Pedagogies 2020

The School of Architecture embarked on a strategic planning process, titled Pedagogies 2020, to review its mission, values and programs and to develop an actionable vision that can address some of the significant challenges facing architecture and the built environment in the 21st century.

The school has an established reputation in the productive role that technology plays in the art and design of architecture. Our pioneering work in sustainability, building science and computation has distinguished our school from our peers. Likewise, our seminal work in participatory and community engaged design has laid the foundations for the values we ascribe to architecture: that, above all, it must be in the public interest and accessible to all. These legacies put the school in a unique position to address some of the daunting challenges we face as a society that require imagination, innovation and empathy.

Pedagogy is reductively understood as the methods of teaching; the techniques employed in lectures, seminars and studios to impart knowledge and skills to a student. In our formulation we take the term to mean the broader context within which learning takes place. This includes not only the methods of teaching but also the physical, political, social and cultural context within which it occurs. Pedagogies 2020 takes direction from J. Dewey’s understanding of pedagogy as a vehicle for self-realization and also the work of critical pedagogy (P. Freire, E. Said, b. hooks) that education, research and creative practice is always in direct dialogue with society’s evolving concerns and must critically examine its prevailing paradigms.

Pedagogies 2020 was critical, speculative and provocative; grounded in science and evidence but also the projective capacity of the architectural imaginary. Our faculty, students and staff must represent the global society we aim to design for and our educational and research facilities must be able to support the innovative design and research we plan to do. Most significantly our pedagogy must address the imminent challenges facing society:   

  • Climate change and its impending environmental and social problems and how architecture can support living in the Anthropocene

  • Artificial intelligence and its challenge to human agency and what it means to live in a posthuman society

  • Social justice and the need for greater equity and inclusion of race, gender and intersectionality in our politics and communities

To address these challenges, Pedagogies 2020 was divided into three unique but interrelated pedagogies: Fundamentals, Design Research, and Race & Inclusion. Each was tasked with using the Fall 2020 semester for “stocktaking”; to engage faculty, staff and students in conversations and information gathering. In Spring 2021, we translated these efforts into actionable items that will better align our mission, programs, personnel, facilities and resources to address the challenges we have laid out for ourselves. 

Fundamentals addresses the following questions:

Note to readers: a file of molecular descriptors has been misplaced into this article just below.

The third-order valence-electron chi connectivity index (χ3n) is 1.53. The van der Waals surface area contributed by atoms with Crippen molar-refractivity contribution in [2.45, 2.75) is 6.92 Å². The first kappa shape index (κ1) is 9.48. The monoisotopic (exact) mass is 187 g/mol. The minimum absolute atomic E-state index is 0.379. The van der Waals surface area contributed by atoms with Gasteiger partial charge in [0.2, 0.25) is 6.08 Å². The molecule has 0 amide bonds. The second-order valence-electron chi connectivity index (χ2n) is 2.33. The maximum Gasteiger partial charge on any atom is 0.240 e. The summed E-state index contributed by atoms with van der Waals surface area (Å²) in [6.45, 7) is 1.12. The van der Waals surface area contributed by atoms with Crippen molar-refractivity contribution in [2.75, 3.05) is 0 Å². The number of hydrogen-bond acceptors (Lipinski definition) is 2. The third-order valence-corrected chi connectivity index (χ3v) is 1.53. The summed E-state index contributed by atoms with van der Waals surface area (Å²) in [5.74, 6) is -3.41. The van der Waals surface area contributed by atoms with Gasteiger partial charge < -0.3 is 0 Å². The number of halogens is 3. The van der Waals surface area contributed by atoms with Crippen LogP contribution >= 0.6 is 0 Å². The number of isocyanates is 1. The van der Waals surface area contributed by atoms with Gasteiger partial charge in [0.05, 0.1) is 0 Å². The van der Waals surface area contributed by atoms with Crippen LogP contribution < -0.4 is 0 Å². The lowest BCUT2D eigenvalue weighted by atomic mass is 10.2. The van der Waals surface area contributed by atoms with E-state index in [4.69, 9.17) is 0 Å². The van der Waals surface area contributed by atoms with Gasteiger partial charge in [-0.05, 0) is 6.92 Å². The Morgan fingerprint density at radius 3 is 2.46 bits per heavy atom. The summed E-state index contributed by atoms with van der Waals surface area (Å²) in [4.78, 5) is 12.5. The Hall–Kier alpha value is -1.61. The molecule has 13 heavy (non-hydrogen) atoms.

• What is the argument for architecture in the 21st century?

  • How does the school position and address the great challenges of our time?

  • What are the fundamental competencies that an architect must have to design in this context? 

  • What tools, skills and intellectual traditions are vital for the architect?

  • What are the ethical challenges facing architecture?

Design Research addresses the following questions:

  • What is the future of architectural practice?

  • How can research support innovation in architecture?

  • What is the role of design in contributing to interdisciplinary research at Carnegie Mellon? 

  • What is the role of interdisciplinary research within architectural design?

  • How can community partnerships and industry engagement open opportunities for collaborative research? 

Race & Inclusion addresses the following questions:

  • How are matters of race and inclusion woven into the world’s great challenges, and how can we best respond to them? 

  • What is the argument for diversity, collective action, radical inclusiveness and community-building in today’s increasingly fragmented world? 

  • What is the agency of the architect in shaping the built environment to serve everyone, including those without a voice?

  • How can ethics, justice, equity and values play a more dominant role in shaping architectural education in order to better prepare our students for the increasingly agonistic future?

  • What are unique strengths and challenges that are specific to CMU SoA with regard to race and inclusion?

  • How can we increase the representation and support of Black, Indigenous, and people of color (BIPOC) and underrepresented minorities (URM) in our school and in the profession?



Associate Studio Professor & Associate Head for Design Fundamentals

Associate Professor & Associate Head for Design Research

Associate Professor & MSSD Track Chair

Associate Professor, MAAD Track Chair & dFAB Lab Director

Associate Professor & Associate Head for Design Ethics

Professor & Head

Special Faculty